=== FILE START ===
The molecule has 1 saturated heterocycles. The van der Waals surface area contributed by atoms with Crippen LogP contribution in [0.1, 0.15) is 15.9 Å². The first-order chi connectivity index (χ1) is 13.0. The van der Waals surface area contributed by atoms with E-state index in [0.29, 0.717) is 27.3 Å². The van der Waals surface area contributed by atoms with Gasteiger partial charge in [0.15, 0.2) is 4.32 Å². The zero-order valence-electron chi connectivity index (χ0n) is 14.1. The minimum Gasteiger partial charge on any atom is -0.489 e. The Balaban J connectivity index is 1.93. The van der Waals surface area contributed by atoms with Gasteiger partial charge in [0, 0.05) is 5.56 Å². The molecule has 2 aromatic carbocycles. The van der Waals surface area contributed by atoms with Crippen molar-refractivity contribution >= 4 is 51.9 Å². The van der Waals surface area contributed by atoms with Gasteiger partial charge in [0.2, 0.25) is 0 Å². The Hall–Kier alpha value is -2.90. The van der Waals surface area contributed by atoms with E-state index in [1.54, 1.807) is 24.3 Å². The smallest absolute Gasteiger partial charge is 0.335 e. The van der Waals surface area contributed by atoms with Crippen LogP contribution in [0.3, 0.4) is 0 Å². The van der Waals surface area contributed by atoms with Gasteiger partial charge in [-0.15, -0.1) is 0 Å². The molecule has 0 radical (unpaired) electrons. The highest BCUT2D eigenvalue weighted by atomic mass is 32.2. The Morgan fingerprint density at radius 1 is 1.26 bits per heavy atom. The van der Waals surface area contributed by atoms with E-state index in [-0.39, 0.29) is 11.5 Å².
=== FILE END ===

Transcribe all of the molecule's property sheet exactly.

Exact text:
The molecule has 1 saturated heterocycles. The van der Waals surface area contributed by atoms with Crippen LogP contribution in [0.1, 0.15) is 15.9 Å². The first-order chi connectivity index (χ1) is 13.0. The van der Waals surface area contributed by atoms with E-state index in [0.29, 0.717) is 27.3 Å². The van der Waals surface area contributed by atoms with Gasteiger partial charge in [0.15, 0.2) is 4.32 Å². The zero-order valence-electron chi connectivity index (χ0n) is 14.1. The minimum Gasteiger partial charge on any atom is -0.489 e. The Balaban J connectivity index is 1.93. The van der Waals surface area contributed by atoms with Gasteiger partial charge in [0, 0.05) is 5.56 Å². The molecule has 2 aromatic carbocycles. The van der Waals surface area contributed by atoms with Crippen molar-refractivity contribution >= 4 is 51.9 Å². The van der Waals surface area contributed by atoms with Gasteiger partial charge in [0.2, 0.25) is 0 Å². The Hall–Kier alpha value is -2.90. The van der Waals surface area contributed by atoms with E-state index in [1.54, 1.807) is 24.3 Å². The smallest absolute Gasteiger partial charge is 0.335 e. The van der Waals surface area contributed by atoms with Crippen LogP contribution in [0.3, 0.4) is 0 Å². The van der Waals surface area contributed by atoms with Gasteiger partial charge in [-0.15, -0.1) is 0 Å². The molecule has 0 radical (unpaired) electrons. The highest BCUT2D eigenvalue weighted by atomic mass is 32.2. The Morgan fingerprint density at radius 1 is 1.26 bits per heavy atom. The van der Waals surface area contributed by atoms with E-state index in [-0.39, 0.29) is 11.5 Å².